The city came out on top for innovation in the Schroders index, reflecting its place as the favoured home of more ‘unicorn’ companies – a startup company with a value of over $1 billion – than much of the rest of Europe. London beat Boston, San Francisco, New York and Melbourne in the ranking. Its extensive public transport network also helped the UK capital finish first.
David Lammy: London is home for Ukraine
The long-delayed arrival of the Elizabeth Line is thought to have helped bolster London’s competitive advantage over rivals such as Paris and Stockholm, with commuters now being able to benefit from some of the best travel links in Europe.
London’s world-class universities also helped the capital score highly, beating big players such as Singapore and Amsterdam to the top spot.
Hugo Machin, portfolio manager for Schroders Global Cities, said: “London continues to score well on all four metrics of the Global Cities Index and the importance of transport and universities cannot be over-stated.”
He added: “London, with the opening of the new Elizabeth line and a long-standing tube, bus and rail network, has a high standard of mass transit compared to other Global Cities.
“The city also has universities that remain at the forefront of academic research with the London School of Economics (LSE) and Imperial College leading the way in a number of fields.”
The news comes as City firms have reconfirmed their commitment to London six years after the Brexit vote, defying predictions of a mass exodus from the financial sector.
London topped the global cities ranking, with its transport and education helping it hit first place
Paris was the second highest ranking European city, coming in at seventh place.
There were warnings from the remain lobby that tens of thousands of City jobs would be lost to other European capitals such as Paris, Amsterdam and Brussels after the vote, creating a brain drain away from London as workers looked elsewhere.
PwC predicted in April 2016, just months before the referendum, that as many as 100,000 financial jobs could be lost as London was closed out of the European business world. That would account for one in five of all City jobs.
However, the latest Brexit Tracker from financial firm EY revealed fewer people were leaving the UK for Europe in search of work than the previous year, with the number of relocators down to 7000 compared to 7600 in 2021 and 10,500 in March 2017.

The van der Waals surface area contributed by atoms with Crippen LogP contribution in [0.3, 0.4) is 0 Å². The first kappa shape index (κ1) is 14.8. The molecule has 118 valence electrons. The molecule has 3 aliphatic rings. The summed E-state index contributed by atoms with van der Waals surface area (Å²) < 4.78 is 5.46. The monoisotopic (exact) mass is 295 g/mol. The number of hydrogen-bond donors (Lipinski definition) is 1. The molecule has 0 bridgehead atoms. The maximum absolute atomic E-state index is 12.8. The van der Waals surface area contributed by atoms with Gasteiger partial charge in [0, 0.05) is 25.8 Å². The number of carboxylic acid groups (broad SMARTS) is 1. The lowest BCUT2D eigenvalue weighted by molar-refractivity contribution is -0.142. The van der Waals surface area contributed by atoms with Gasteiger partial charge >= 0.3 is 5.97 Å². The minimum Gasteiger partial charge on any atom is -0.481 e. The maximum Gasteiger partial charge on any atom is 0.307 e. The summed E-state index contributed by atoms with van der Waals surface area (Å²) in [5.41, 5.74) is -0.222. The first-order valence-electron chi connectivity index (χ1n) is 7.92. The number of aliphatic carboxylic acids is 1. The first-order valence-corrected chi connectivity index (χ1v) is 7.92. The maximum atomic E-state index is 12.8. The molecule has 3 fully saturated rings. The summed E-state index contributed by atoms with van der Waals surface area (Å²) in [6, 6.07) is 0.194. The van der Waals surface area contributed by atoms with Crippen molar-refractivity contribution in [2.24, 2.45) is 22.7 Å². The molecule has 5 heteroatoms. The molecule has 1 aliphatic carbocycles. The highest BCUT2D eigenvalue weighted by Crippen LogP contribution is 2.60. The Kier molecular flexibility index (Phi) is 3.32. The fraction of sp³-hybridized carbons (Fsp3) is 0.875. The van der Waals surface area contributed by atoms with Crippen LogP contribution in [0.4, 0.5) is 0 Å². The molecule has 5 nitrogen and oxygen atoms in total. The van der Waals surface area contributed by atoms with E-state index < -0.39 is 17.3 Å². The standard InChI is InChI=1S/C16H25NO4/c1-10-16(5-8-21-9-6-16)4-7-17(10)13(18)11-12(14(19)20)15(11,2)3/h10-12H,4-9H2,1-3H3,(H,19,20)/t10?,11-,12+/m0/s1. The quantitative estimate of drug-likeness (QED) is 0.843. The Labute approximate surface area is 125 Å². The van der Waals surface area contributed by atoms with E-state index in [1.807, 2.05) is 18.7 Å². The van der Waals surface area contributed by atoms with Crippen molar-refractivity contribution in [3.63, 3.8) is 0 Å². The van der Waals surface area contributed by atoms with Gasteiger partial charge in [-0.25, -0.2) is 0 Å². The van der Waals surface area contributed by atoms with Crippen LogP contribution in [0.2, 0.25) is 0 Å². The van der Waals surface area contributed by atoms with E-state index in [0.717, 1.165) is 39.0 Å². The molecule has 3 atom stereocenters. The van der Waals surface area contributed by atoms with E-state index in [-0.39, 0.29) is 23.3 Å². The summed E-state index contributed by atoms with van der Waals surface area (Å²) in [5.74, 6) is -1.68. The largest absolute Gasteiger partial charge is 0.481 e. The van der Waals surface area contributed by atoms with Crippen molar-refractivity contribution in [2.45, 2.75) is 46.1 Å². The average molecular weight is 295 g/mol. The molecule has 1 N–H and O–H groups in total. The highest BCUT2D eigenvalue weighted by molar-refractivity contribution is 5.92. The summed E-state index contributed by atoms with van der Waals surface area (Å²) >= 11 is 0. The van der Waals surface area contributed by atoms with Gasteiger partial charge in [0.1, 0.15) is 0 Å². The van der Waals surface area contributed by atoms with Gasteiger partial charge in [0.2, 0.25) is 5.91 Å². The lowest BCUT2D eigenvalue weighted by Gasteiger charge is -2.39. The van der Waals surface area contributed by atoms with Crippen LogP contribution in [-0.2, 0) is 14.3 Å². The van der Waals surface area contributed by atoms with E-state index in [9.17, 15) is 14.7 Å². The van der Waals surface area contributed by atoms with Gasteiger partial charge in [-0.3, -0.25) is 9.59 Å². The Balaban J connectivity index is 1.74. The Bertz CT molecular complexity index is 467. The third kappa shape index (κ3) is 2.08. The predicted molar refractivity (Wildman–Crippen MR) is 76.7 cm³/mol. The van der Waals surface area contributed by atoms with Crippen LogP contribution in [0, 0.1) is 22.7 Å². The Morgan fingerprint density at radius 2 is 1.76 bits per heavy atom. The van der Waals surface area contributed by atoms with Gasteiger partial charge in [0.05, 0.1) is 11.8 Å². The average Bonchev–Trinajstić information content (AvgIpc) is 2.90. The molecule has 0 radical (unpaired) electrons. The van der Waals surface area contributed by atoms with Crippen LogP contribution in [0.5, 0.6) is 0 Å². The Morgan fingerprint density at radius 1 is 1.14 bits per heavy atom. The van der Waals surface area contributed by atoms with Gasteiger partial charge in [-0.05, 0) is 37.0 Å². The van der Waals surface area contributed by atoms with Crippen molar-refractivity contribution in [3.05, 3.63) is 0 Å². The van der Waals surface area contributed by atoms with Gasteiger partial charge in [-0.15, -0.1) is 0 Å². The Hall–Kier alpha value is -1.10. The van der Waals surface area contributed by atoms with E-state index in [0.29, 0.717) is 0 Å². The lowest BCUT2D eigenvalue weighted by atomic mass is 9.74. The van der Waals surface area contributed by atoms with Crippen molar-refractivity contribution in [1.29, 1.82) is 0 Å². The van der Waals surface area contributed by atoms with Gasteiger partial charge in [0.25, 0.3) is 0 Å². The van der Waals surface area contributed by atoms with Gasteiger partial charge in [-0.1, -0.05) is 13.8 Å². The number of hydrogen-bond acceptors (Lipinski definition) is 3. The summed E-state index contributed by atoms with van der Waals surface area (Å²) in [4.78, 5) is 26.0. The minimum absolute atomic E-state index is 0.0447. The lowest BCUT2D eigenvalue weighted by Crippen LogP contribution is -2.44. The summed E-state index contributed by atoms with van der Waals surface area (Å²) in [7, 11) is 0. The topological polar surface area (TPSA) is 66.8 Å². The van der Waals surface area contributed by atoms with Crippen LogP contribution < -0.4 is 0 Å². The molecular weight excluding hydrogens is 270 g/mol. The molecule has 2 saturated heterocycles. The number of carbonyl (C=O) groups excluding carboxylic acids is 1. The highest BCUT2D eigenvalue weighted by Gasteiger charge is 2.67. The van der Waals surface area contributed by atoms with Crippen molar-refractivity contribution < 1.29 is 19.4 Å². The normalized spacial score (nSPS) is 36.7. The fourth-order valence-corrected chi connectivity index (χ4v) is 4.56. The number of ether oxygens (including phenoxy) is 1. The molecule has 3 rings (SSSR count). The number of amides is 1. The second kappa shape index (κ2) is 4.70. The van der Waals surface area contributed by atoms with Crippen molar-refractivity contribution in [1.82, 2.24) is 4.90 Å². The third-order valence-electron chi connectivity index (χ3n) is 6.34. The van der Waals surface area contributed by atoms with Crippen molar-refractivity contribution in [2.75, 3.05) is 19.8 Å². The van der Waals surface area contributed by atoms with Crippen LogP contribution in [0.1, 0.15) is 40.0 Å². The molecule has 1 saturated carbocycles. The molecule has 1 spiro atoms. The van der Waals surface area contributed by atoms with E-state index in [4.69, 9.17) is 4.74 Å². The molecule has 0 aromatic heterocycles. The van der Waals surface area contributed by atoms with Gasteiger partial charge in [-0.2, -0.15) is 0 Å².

The number of new jobs publicly linked to Brexit has also risen from 5000 to 54000 in the previous year as firms look to boost their London offering, highlighting how the number of firms looking to leave London due to Brexit has stabilised.
London beat all other European cities to the top spot of the Schroders ranking, with Paris the second highest ranking European capital, coming seventh. Stockholm was the next highest ranking European city, clinching the 16th spot, while Amsterdam claimed 21st place.
The news has been welcomed by Brexit backers.
READ MORE: Brexit: London retains crown as Europe’s leading financial centre
Fears that COVID-19 could drive people away from the cities appear to have been exaggerated.
One Twitter user, Robert Kimbell, tweeted: “For the Rejoiners, this piece of news…
“London clings on to crown as top global city, according to Schroders index. The ranking saw Boston, San Francisco and New York on London’s tail, with Melbourne rounding out the top five. Paris the top EU city, at seven.”
Schroders noted fears that the rise of home-working due to the coronavirus pandemic might push more people to leave cities and move to the countryside had been exaggerated.
Mr Machin added that centres such as London were still attracting workers from all over the world, even as the trend for partial home-working remained beyond the lifting of COVID-19 restrictions.
The most recent data suggests a move away from city centres instead of cities entirely – as people are spending less time in centres but cities remain an important backbone for businesses.
Boston also climbed up the ranking this year, clinching the top space, while Hong Kong saw its ranking slip.
Mr Machin suggested harsher COVID-19 restrictions in some cities may have damaged their rankings, with centres still feeling the repercussions of long lockdowns.
Ukraine War LIVE: Putin humiliated as Russian troops forced to retreat [LIVE]
Germany on red alert: ‘Early warning stage’ of gas emergency [BREAKING]
Wallace tears down Putin’s withdrawal as Russia tries to save face [LATEST]
London beat New York as a centre of business.
Mr Machin: “The full material impact of the COVID-19 lockdowns on cities around the world has not been fully reflected in the data yet.
“Nonetheless, some prominent cities that have been subject to harsher lockdowns and COVID-19 restrictions are invariably going to struggle to attract inward investment, the desire for companies to put down roots there or maintain offices in these cities.
“Cities in Australia, New Zealand, Canada, Hong Kong and in the West Coast of America for example, have endured severe and prolonged restrictions. This could have a negative impact on their long-term attractiveness.
“This is the case in the US, where migratory patterns to the sunbelt states of Texas and Florida are becoming more pronounced. Schroders has begun to track this through job listings and mail forwarding data. Arguably, this trend started prior to the COVID-19 pandemic.
“The high cost of living and societal issues in West Coast cities has led to a lower quality of life in these areas, and more restrictive measures through the pandemic have exacerbated this further. On the other hand, demand for real assets in cities in the southern states is continuing to accelerate.”